Scenes and stories from a small town in the hills of Italy's Le Marche region

Guitarist Giacconi on a rock-and-roll journey
By Bobby Pope

CAMERANO, Italy -- Guido Giacconi doesn’t just love music, he lives it, every day. From the humble beginnings of a struggling rock musician to performing in clubs as far away as Berlin, to finding a new sound to carry his soul on yet another journey, Guido has lived the rock n’ roll lifestyle and apologizes for nothing.


Video of Giacconi playing guitar
photo b
y Lea Emery

Watch Guido Giacconi at work and at play (QuickTime movie)

Silhouette of Giacconi and guitar photo by Zan Lanouette

Giacconi hangs his guitar in a special place on the wall of his home.

Giaconni searches through record collection

photo by Zan Lanouette

Giacconi peruses his extensive record collection, proof that he loves listening to rock-and-roll as much as playing it.

Giacconi taking a break from laying tile

photo by Zan Lanouette

Giaconni takes a break from his day job laying tile to check his co-worker's progress.


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From an early age, Giacconi was interested in music. His parents encouraged him to learn the hardest-rocking instrument of the day, the accordion.

But jamming on the squeezebox didn’t appeal to Giacconi, he said. He was more interested in the sounds of the first British invasion, with the harmony of the Beatles and the bad-boy power of the Stones. The had already changed his life.

There would be no accordion in Giacconi’s future. The air-powered chords would be replaced by the screeching of electric wire strings through a cranked-up amplifier. Giacconi purchased his first guitar from the EKO factory, which at the time was the largest guitar-producing firm in Europe.

Guido Giaconni, formerly with the band BumbleBee, says he isn't sure where his musical journeys will take him   

photo by Zan Lanouette

He would listen to the radio at night, the only time the reception was clear, to Italian groups cover popular rock songs with their own recorded versions.

Giacconi formed his first band with friends from his neighborhood, and they began to play together at night in their garages. The band was called Voodoo, and the sound was raw and pulsing with the flavors of the rock wave at the time, including Jimi Hendrix, Cream and the Yard Birds. Voodoo split up in 1969, and with a new crew, Giacconi formed Bianca Cavallino, to indulge his increasing infatuation with the sounds of blues.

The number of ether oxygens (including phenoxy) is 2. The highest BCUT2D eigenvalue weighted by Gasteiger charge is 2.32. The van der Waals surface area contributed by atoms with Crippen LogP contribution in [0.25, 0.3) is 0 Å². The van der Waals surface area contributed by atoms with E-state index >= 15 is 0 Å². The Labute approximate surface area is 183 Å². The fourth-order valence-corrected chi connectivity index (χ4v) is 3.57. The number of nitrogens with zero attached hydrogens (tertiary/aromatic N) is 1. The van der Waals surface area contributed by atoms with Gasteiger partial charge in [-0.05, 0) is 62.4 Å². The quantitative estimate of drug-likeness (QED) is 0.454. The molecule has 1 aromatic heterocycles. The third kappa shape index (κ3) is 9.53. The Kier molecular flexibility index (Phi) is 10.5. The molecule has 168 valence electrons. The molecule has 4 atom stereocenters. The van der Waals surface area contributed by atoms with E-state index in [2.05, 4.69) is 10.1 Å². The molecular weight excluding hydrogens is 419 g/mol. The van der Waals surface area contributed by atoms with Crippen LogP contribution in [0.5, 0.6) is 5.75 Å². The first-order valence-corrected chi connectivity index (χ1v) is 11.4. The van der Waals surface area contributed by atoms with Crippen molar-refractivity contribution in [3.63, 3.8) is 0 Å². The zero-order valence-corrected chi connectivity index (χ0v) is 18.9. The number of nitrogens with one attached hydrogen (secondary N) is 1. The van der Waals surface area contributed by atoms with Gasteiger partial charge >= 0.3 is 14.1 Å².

Giacconi says he has never been satisfied with playing one type of music. He believes in the “evolution” of rock and roll and the importance of changing your style of music. His favorite album is Pink Floyd’s double album “Umma Gumma” which he believes was the band’s last true improvisational “journey.”

“When we become comfortable, music has no feeling, it becomes the same thing over and over again. We need music with soul, with feeling, changing and evolving,” Giacconi says.

Giacconi changed bands and sounds again after a 15-year run with Bianca Cavallino, briefly trying his hand at the techno ‘80s genre of dance music with a band called Breakout.

Giacconi formed the band he would become known for, Bumble Bee, in 1984. The group blended Mississippi Delta/rock blues with boogie-woogie, and its popularity exploded. The band began playing its favorite rock songs, but Giacconi wanted to make sure they were not simply a “live record player,” he said. He wanted to leave the Bumble Bee mark on each song, sometimes performing in a jam session style format, where the free expression of the rhythms and chords extended songs past their normal playtime. The band dissolved in 1996 after a 12-year span.


Today, Giacconi works as a tile layer to pay the bills, but music remains his passion. Bumble Bee still meets once a month to jam and reminisce about the old times Giacconi will always treasure. “You don’t realize the bond between friends until it is gone,” he says.

Now, staying true to form, the aging rocker has found yet another sound to explore. Along with three Italian friends and four musicians from the African nation of Senegal, Giacconi has started Anima Equal, a group that focuses on acoustic Senegalese music. Their new album, “Doxandem,” is Giacconi’s boldest step in a new musical direction.

Though his life has taken many twists and turns professionally and socially, music has always been a constant. “Without music,” he says, “I would be lost.” Not religious by nature, but a man forever on a mission, Giacconi lives with the simplicity of a single idea -- his belief in “good people and good music.”

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